WL Gore & Assoc

Archive for the ‘Robotics’ Category

Unmanned Technology: Breaching the Battlefield

Wednesday, April 4th, 2018

GRAFENWOEHR, Germany — U.S. Soldiers, Marines, Department of Defense civilians, and troops from the United Kingdom observed and tested a series of unmanned, remote-controlled ground vehicles during a combined training event at Grafenwoehr Training Area, Germany, April 2, 2018.

CD9CEEA3-68EA-4444-9EFF-259B46EE4724
A M58 Wolf is remotely controlled to release a cloud of smoke during a multinational joint equipment U.S. military training exercise at Grafenwoehr Training Area, Germany, April 2, 2018 in preparation for a Robotic Complex Breach Concept demonstration.

The training event was conducted in preparation for a larger demonstration of unmanned capabilities, called the Robotic Complex Breach Concept, scheduled for later this week.

E7A45898-0C0B-4D9A-8DA4-1A2A31BF98CC
Ray Moldovan (left), a senior product management specialist with General Dynamics, explains to a group of U.S. Army Soldiers how to remotely control a M58 Wolf during a multinational joint equipment training exercise.

“Being able to take Soldiers out of harm’s way and accomplish the mission is very an attractive option to any commander,” said Curry. “It’s a capability that the enemy will not know how to counteract when we implement it. This type of technology enables us to stretch further while conserving resources,” said U.S. Army Lt. Col. Jesse Curry, commander of the 82nd Brigade Engineer Battalion, 2nd Armored Brigade Combat Team, 1st Infantry Division.

AB02890D-84DA-4748-A276-AC007E9B71EE
An automated direct and indirect mortar system is operated from a distance by U.S. Soldiers during a multinational joint equipment training exercise with the U.S. military.

The military-vehicle mounted Automated Direct and Indirect Mortar, the M58 Wolf Smoke Generator, and the ‘Terrier’ armored digger were some of the existing technologies used throughout the exercise. All were outfitted with new technology that allows them to be remotely controlled.

F80ADF90-08D9-4B0C-B09B-232820122053
An automated direct and indirect mortar system is operated from a distance by U.S. Soldiers during a multinational joint equipment training exercise.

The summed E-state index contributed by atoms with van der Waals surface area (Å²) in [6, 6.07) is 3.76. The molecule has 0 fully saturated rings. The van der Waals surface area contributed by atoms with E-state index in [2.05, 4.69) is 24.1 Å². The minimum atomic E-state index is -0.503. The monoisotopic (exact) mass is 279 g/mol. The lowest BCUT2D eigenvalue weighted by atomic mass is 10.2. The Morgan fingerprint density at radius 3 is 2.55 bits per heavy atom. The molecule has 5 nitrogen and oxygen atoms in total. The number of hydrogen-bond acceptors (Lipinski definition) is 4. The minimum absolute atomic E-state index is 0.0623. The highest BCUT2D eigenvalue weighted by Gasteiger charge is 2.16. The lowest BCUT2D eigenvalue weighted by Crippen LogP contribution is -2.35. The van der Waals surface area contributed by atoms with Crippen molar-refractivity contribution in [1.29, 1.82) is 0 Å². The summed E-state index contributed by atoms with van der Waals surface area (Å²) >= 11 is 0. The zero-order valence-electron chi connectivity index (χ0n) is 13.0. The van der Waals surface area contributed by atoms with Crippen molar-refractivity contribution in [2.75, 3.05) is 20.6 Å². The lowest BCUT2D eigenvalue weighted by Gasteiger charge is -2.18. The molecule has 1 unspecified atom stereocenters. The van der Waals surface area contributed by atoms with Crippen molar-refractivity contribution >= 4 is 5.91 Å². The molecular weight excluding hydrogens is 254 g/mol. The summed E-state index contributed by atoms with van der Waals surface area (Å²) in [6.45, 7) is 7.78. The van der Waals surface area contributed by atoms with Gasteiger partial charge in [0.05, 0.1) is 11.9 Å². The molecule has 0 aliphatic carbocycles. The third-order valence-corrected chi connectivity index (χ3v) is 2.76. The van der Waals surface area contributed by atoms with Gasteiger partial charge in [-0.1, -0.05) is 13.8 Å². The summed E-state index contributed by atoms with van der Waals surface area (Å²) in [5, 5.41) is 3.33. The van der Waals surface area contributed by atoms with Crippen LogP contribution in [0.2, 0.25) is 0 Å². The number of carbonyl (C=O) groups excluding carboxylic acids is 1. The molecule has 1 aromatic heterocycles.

“This has been a great opportunity to show each other how to work on new systems, as well as each other’s systems,” said U.K. army Staff Sgt. Joe Ferries, a combat engineer with the U.K. 22nd Engineer Regiment, 8th Engineer Brigade. “All the lessons learned here are going to have massive benefits for our armies and the next mission.”

B410FE07-5451-4427-BBE8-9354495BB832
Mike Mackiewicz (right), demonstrates to U.S. Army Lt. Col. Jesse Curry (left), the commander of the 82nd Brigade Engineer Battalion, 2nd Armored Brigade Combat Team, 1st Infantry Division, the capabilities of an automated direct and indirect mortar system.

Ferries, the U.K. soldier who supervised a portion of the training, said he believes this kind of training is a natural part of improving any military.

32372FF2-F4C9-4055-8457-E26FA2189E3D
A “Terrier” armored digger from the United Kingdom’s 22nd Engineer Regiment, 8th Engineer Brigade is remotely controlled to secure an area.

“This training its quite relevant,” said Ferries. “We will always have to compare and improve our procedures and technologies.”

00B7D4C6-4140-47A9-B861-54AB97708E6B
U.K. army Staff Sgt. Joe Ferries, a combat engineer with the 22nd Engineer Regiment, 8th Engineer Brigade, instructs a group of U.S. Soldiers, Marines, and Department of Defense civilians on how to remotely control a Terrier armored digger.

The U.S. Army’s 1st Battalion, 63rd Armor Regiment, the 82nd BEB, and the Maneuver Support Center of Excellence, and the U.S. Marine Corp’s Engineer School were among some of the units observing the training. Each unit’s service members got a chance to test the equipment and provide feedback to developers.

27F0B557-256A-4C7B-BD8E-7C48E0B11D45
U.K. Lance Cpl. Tom Alexander (center), a combat engineer with the U.K. 22nd Engineer Regiment, 8th Engineer Brigade, shows U.S. Army Lt. Col. Jesse Curry (left) and Capt. Nick Hyde, both with the 82nd Brigade Engineer Battalion, 2nd Armored Brigade Combat Team, 1st Infantry Division, how to remotely operate a Terrier armored digger.

The Robotic Complex Breach Concept exercise will further test the capabilities of the new equipment, which is designed to enhance existing intelligence, suppression, obscuration, and reduction capabilities for breach operations.

4468C59C-46ED-42BC-91FD-CF009C3659F5
A “Terrier” armored digger from the United Kingdom’s 22nd Engineer Regiment, 8th Engineer Brigade, is remotely controlled during a multinational joint equipment training exercise with the U.S. military.